As you'd expect, his impact on the Spurs' overall defense is significant. Their defensive rating was 4.8 points per 100 possessions better when he was on the floor this past season, per NBA.com.
The Tricky Part
One of the reasons Leonard's game is so hard to evaluate is because we don't know how to divorce it from the Spurs' system, which seems to wring every last drop of talent out of everyone who passes through it.
Analyzing a San Antonio player is complicated. It's the best place to learn the "right way" to play (unselfishly and with serious attention to detail), but it's also possible that the system itself makes players look much better than they actually are.
There are loads of examples of players coming to the Spurs and excelling: Marco Belinelli, Boris Diaw, Danny Green and Patty Mills, just to name a few. But there are virtually no instances of the reverse situation; nobody leaves San Antonio and gets better.
And speaking of getting better, that's another thing that makes Leonard so difficult to assess.
He's improved so much over the course of his career that any analysis of where he is now has to build in the uncertainty of where he'll be in a year or two. His trajectory has been a steep ascent toward stardom, and there's little reason to believe it'll level off anytime soon.
Never quick to praise, Spurs head coach Gregg Popovich lauds Leonard's greatest asset: his desire to get better.
"Everybody doesn't improve," Pop told reporters in April. "But he has a great capacity to absorb things and he works hard. He comes early to practice; he stays after. Our development guys work with him constantly and he wears them out. He really wants to be good and he's got some talents to work with, so that's a good combination."
It'd take forever to chronicle all of the ways in which Leonard has improved in his short career, so we'll focus on a critical one: his shot.
As a collegiate player, Leonard had no jumper whatsoever. He made 16 triples as a junior and 25 as a senior, finishing his career at San Diego State with an accuracy rate of just 25 percent from the shorter college line, per Statsheet.com.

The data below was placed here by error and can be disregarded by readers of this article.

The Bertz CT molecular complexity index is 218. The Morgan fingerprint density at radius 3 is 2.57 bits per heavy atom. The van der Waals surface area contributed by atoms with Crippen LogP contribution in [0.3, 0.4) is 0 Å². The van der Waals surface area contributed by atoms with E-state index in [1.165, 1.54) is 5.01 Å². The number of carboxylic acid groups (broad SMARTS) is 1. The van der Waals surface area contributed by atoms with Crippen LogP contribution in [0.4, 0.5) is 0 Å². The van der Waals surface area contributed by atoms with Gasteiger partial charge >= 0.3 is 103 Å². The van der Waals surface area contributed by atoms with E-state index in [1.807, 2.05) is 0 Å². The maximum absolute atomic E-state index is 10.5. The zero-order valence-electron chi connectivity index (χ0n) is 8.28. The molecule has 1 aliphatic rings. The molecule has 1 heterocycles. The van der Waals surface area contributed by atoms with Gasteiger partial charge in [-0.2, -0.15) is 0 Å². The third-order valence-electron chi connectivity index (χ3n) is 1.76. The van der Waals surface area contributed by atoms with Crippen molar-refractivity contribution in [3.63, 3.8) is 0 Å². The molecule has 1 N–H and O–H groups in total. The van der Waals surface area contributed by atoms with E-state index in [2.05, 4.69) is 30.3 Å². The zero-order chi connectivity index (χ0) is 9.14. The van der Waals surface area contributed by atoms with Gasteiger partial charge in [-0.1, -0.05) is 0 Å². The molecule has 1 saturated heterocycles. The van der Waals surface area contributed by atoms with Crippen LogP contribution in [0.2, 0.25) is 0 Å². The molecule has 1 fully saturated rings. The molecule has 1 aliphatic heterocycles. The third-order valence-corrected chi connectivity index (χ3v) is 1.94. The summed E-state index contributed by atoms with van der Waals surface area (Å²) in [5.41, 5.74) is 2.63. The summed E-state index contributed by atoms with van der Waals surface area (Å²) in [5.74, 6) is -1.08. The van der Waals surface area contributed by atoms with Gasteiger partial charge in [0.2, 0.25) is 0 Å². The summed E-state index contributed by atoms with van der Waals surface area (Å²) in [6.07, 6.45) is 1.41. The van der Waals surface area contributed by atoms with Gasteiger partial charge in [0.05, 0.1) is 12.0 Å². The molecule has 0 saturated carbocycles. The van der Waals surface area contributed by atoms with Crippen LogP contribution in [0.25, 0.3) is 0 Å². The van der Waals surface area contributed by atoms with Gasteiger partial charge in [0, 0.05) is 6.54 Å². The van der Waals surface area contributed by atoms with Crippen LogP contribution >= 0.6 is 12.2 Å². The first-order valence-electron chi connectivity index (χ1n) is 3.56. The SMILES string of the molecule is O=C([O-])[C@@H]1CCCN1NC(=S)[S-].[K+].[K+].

In three seasons with the Spurs, he's hit at least 37 percent of his treys every year, while increasing his total makes in each season. Clearly, Popovich wasn't kidding about the work ethic.
Leonard remains mysterious largely because he doesn't seem interested in explaining, well...anything about himself. He barely speaks, and when he does, it tends to surprise most observers.
He keeps everybody at arm's length, which is no small thing for a guy with a 7'3" wingspan and hands the size of dinner plates.
If you think about it, the fact that we don't know much about him is a hint as to why he's so good and so intent on improving. He doesn't care about he spotlight. In fact, he seems bent on actively avoiding it.
Leonard just wants to work. To get better.
Sure, he has a personality. But there's no benefit to him showing it. Maybe he'd collect a few more endorsement deals, but that's not really the "Spurs Way." And he'll cash in either this summer with a massive extension or as a restricted free agent in 2015 anyhow.
He's San Antonio's do-it-all utility man right now, content to fill in the gaps and sometimes flash the takeover brilliance we saw in Game 5 against the Portland Trail Blazers.
But soon, he'll be the franchise star, the guy who'll form a one-two punch with Tony Parker long after Tim Duncan and Manu Ginobili are gone. Put another way, he's the future. He won't shout about it, though. He's happy to let his game do the talking on his behalf.
It's saying plenty right now, and maybe we'll hear more if he's hoisting the Larry O'Brien trophy in a few weeks.